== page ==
The crux of the debate falls on the interpretation of verses 21-22 as the question becomes, is the mention of curds and honey an allusion to the glorious land promised to the exodus generation (Exod 3:8; 13:5; Num 13:27)? Or, does it betray an expectation of a deserted land that reflects the national poverty of Judah? In the larger context of judgment, the latter seems to be the preferred option. When all four oracles are taken together, the picture delineates a land that is so desolated from war that the livestock have endless plains to graze with no urban populations to hinder them. What was once thriving farmland is now only fit for grazing. Though the imagery of curds and honey can itself function, as with the remnant motif, both in positive and negative contexts, here it presents itself negatively. All four בַּיּוֹם הַהוּא statements thus come together to magnify the coming judgment, furthering the message proclaimed in verses 1-9. Isaiah prophesies a desolate land to demonstrate the folly of distrusting Yahweh.

An objection may be raised at this point against a negative interpretation of the chapter that Isaiah’s mission is to prophesy the failure of the Syro-Ephramite league, thus offering protection and security for Ahaz. According to this reading, the remnant would accompany the message of hope as the prophet strengthens and encourages the king. Yet, in addition to the points above, the mention of the remnant in this specific context could hardly afford substantial comfort. For, the means of disbanding the Syro-Ephramite league is the Assyrian army foretold in the second unit (v. 17ff), who, though providing relief from the imminent threat, would bring unimaginable destruction upon the land, beyond any assault that the coalition could deal. It is akin, to borrow a metaphor, to escaping a lion only to encounter a bear. The contextual data thus lends weight to the remnant used in a negative context as an indication of judgment. The faithless response of Ahaz further supports this negative interpretation, standing as the antithesis of the positive portrayal of Hezekiah.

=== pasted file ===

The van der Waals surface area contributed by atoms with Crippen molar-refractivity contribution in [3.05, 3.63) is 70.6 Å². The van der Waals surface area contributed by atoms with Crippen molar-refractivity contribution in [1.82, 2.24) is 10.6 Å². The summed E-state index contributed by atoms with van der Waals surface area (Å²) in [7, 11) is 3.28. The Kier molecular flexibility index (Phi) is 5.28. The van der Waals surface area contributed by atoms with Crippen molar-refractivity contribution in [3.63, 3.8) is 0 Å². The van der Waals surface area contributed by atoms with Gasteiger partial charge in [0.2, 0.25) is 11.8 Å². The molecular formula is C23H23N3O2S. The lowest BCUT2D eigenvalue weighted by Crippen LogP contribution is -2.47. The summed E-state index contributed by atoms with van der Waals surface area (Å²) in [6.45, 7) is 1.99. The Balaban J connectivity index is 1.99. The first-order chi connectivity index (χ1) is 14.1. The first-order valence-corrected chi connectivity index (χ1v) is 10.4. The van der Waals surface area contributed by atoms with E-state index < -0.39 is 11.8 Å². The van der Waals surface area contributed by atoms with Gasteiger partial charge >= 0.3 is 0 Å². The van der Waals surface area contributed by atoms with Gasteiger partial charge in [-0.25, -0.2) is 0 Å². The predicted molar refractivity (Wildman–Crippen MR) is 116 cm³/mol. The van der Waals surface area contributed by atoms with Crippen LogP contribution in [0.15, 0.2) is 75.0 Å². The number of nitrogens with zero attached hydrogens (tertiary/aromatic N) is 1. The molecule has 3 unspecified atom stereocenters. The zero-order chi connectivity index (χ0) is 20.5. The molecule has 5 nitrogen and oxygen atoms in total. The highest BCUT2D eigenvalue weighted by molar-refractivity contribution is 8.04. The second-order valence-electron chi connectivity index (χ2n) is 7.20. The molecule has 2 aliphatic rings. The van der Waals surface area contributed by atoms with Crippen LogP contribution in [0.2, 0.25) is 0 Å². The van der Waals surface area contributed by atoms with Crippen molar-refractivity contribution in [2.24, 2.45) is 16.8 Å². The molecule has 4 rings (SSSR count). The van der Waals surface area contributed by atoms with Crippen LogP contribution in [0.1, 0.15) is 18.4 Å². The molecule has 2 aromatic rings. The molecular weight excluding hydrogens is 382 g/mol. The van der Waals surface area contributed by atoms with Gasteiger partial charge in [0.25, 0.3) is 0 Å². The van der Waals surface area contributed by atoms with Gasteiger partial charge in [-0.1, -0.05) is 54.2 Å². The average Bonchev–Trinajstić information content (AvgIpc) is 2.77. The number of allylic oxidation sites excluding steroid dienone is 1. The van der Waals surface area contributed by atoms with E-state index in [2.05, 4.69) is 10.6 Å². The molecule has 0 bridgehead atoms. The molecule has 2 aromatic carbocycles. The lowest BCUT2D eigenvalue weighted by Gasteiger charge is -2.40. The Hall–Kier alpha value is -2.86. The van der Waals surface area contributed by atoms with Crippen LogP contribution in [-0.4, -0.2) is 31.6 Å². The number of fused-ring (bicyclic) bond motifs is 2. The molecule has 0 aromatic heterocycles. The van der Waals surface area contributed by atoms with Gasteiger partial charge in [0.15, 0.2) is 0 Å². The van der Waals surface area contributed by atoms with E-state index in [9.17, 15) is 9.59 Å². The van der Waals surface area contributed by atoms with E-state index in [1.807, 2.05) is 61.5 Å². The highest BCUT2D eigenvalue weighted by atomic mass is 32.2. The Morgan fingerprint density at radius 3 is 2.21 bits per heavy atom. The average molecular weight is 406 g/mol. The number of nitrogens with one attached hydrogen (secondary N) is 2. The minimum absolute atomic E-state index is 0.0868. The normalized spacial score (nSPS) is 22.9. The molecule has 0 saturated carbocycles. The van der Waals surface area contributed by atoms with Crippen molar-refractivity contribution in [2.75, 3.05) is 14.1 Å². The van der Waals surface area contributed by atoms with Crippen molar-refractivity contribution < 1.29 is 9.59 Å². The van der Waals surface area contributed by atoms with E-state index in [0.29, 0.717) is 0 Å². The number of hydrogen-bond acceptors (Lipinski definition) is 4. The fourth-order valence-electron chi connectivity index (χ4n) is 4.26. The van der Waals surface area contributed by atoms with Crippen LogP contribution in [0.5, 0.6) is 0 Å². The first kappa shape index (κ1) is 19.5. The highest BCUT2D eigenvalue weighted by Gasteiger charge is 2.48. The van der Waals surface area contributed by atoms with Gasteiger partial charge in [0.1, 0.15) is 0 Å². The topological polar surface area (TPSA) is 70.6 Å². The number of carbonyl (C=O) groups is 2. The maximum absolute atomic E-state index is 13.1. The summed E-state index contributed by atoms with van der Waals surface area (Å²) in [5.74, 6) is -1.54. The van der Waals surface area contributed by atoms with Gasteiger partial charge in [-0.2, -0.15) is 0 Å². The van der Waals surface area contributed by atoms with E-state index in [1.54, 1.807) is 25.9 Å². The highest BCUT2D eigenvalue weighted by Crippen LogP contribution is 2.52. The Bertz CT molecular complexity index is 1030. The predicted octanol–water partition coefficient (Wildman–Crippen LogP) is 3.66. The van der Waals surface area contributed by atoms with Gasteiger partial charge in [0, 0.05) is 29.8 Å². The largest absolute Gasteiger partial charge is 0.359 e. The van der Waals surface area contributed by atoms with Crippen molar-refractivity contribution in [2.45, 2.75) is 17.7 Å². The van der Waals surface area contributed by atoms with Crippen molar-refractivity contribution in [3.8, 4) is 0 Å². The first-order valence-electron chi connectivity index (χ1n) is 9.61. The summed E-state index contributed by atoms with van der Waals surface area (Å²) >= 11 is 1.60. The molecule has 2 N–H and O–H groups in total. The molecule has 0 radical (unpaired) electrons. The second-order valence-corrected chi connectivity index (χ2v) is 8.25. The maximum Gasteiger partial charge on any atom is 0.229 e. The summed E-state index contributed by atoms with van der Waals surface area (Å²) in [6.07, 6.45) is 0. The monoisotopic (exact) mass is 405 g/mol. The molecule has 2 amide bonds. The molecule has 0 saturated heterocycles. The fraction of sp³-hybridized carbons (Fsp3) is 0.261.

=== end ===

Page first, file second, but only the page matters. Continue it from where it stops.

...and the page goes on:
Isaiah 37:4, 31-32

Nearly thirty years after the collapse of the Syro-Ephramite coalition, Judah faced the threat of annihilation yet again, but now at the hands of their former deliverer, Assyria. In 701 B.C.E., Sennacherib marched against Jerusalem, an event recorded by the prophet Isaiah (Isa 36-37).